I<$widget>-E<gt>B<X11Font>(...)

However the methods of the old scheme have been mimiced as closely as possible
with the new scheme. It is intended that code should work without modification,
except for the case of using :

  @names = $font->Name;

i.e. the I<Name> method in an array/list context. This now returns one element
on all platforms (as it did on Win32), while previously on X systems it returned
a list of fonts that matched an under-specified pattern.

Briefly the methods supported for compatibilty are as follows:

=over 4

=item $newfont = I<$font>-E<gt>B<Clone>(I<-option>=>I<value>, ...>?)

Returns a new font object I<$newfont> related to the original I<$font> by
changing the values of the specified I<-option>s.

=item I<$font>-E<gt>Family - maps to -family

=item I<$font>-E<gt>Weight - maps to -weight

=item I<$font>-E<gt>Slant - maps to -slant

=item I<$font>-E<gt>Pixel and Point - map to -size

=back

New code should use I<$font>-E<gt>B<configure> to achieve same effect as last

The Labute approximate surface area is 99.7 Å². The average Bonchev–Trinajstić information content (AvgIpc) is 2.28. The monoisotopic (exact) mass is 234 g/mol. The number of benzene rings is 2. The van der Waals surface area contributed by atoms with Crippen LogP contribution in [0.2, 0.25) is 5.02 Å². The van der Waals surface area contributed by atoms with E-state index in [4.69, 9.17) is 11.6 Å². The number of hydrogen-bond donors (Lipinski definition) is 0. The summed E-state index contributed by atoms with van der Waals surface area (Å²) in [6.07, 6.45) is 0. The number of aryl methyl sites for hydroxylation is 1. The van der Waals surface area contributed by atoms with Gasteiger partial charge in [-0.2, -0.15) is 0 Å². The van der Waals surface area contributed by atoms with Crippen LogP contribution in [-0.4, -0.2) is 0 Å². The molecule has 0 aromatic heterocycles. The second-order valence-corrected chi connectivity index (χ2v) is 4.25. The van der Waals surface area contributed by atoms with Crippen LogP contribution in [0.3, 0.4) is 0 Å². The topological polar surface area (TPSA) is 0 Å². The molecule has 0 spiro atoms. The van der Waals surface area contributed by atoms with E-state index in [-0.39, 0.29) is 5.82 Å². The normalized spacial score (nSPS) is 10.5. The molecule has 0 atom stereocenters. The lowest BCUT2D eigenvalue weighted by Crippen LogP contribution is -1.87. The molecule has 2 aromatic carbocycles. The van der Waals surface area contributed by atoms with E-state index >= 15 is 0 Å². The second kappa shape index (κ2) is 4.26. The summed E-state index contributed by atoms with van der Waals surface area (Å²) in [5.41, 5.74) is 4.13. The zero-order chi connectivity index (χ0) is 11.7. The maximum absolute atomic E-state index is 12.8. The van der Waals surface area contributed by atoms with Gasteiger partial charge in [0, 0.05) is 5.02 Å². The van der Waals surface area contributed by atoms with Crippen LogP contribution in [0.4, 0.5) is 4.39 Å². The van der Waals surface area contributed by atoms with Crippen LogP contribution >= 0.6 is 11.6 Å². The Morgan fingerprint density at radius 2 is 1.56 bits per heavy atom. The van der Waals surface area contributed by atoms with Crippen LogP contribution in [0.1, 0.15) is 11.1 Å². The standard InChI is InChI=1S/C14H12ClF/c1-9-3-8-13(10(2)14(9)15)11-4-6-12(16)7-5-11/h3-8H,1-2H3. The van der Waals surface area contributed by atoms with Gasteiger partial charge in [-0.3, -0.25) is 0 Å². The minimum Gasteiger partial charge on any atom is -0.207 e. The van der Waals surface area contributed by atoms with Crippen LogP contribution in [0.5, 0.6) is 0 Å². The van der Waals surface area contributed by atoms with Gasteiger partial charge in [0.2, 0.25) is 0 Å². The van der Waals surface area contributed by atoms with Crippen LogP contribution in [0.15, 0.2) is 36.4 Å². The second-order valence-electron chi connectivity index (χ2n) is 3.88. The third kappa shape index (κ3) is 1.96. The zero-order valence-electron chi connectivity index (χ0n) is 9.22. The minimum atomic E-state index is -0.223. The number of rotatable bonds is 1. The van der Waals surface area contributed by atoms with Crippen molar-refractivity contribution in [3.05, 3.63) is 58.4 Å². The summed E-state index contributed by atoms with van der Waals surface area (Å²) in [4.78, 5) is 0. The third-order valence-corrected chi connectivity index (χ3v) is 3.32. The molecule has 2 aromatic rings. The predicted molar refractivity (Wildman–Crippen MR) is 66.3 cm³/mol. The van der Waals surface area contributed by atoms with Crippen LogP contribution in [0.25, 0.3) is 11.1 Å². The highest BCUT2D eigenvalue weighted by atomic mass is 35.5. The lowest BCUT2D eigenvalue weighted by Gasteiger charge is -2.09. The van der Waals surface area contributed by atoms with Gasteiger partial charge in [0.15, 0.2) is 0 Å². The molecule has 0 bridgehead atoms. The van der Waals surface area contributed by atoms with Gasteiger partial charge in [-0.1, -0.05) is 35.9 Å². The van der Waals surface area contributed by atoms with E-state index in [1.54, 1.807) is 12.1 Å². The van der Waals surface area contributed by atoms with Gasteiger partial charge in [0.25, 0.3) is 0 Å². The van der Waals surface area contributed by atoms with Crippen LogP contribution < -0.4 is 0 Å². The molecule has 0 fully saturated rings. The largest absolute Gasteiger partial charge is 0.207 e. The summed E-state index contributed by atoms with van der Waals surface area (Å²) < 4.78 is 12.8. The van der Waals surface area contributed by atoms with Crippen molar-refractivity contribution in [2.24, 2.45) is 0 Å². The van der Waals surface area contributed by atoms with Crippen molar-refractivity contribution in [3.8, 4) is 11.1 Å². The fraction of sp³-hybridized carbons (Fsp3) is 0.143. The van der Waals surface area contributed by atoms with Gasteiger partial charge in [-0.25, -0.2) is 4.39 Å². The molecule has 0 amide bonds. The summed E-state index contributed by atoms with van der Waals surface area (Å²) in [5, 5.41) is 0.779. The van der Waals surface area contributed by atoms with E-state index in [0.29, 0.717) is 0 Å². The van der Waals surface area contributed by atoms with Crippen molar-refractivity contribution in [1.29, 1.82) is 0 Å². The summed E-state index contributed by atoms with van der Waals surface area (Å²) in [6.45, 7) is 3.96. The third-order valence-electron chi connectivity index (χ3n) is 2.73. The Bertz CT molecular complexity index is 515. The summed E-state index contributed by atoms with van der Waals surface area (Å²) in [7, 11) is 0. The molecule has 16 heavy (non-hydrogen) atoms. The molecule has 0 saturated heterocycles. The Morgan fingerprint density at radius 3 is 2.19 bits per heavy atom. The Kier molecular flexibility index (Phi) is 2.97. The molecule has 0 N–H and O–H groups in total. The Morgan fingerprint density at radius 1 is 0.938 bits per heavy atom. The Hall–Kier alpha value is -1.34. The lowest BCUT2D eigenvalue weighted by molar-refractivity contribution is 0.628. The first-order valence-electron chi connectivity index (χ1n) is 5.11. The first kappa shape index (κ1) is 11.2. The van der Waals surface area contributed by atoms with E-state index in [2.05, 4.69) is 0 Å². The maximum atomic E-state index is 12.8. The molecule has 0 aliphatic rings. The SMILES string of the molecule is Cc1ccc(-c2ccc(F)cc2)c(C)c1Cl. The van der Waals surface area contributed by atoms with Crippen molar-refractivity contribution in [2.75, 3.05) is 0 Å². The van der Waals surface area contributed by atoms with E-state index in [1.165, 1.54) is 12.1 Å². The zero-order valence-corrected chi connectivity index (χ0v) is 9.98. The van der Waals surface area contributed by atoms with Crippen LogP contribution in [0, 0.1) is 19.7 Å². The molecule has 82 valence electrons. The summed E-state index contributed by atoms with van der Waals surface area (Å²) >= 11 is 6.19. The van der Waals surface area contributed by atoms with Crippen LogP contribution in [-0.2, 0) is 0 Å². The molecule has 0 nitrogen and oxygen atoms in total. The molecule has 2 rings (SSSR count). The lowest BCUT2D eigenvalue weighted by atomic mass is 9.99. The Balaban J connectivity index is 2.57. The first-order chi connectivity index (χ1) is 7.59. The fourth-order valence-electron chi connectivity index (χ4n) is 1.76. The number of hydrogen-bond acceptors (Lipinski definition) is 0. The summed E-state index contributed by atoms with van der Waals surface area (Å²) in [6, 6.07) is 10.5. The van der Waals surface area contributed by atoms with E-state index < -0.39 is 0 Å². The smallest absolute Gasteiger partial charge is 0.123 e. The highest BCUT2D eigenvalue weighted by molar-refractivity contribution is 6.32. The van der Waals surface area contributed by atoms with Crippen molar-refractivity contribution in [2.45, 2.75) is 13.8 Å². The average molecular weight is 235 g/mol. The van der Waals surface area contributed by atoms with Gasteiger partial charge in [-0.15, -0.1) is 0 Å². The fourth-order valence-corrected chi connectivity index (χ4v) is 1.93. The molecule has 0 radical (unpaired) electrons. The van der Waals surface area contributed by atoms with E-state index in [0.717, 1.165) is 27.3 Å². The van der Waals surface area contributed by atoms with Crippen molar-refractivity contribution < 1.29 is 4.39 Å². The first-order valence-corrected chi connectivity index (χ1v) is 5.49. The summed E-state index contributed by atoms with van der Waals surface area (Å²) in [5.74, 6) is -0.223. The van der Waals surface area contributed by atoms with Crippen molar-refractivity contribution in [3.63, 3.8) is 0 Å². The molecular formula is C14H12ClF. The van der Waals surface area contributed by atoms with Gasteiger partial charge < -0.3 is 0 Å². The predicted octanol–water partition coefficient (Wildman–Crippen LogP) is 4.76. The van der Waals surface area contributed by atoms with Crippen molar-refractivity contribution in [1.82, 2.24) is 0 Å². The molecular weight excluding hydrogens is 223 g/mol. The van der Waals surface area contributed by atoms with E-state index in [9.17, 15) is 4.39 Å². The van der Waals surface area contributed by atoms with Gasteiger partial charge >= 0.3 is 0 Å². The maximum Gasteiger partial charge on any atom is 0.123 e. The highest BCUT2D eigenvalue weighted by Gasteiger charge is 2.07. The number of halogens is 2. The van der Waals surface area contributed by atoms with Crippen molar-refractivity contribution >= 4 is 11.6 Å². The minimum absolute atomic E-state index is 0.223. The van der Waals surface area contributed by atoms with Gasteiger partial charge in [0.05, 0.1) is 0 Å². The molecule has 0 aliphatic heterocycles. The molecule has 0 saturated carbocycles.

four items above.

=over 4

=item Foundry, Swidth, Adstyle, Xres, Yres, Space, Avgwidth, Registry, Encoding

Are all ignored if set, and return '*' if queried.

=item I<$font>-E<gt>B<Name>

Returns the name of a named font, or a string representation of an unnamed
font. Using I<$font> in a scalar context does the same. Note this is distinctly
different from behaviour of L<X11Font's Name|Tk::X11Font/Name( [ $max ] )> in
a list context.

=item I<$font>-E<gt>B<Pattern>

Returns a XLFD string for the font based on I<actual> values, and some heuristics
to map Tk's forms to the "standard" X conventions.

=back


=head1 SEE ALSO

L<Tk::options|Tk::options>

L<Tk::X11Font|Tk::X11Font>

=head1 KEYWORDS

font

=cut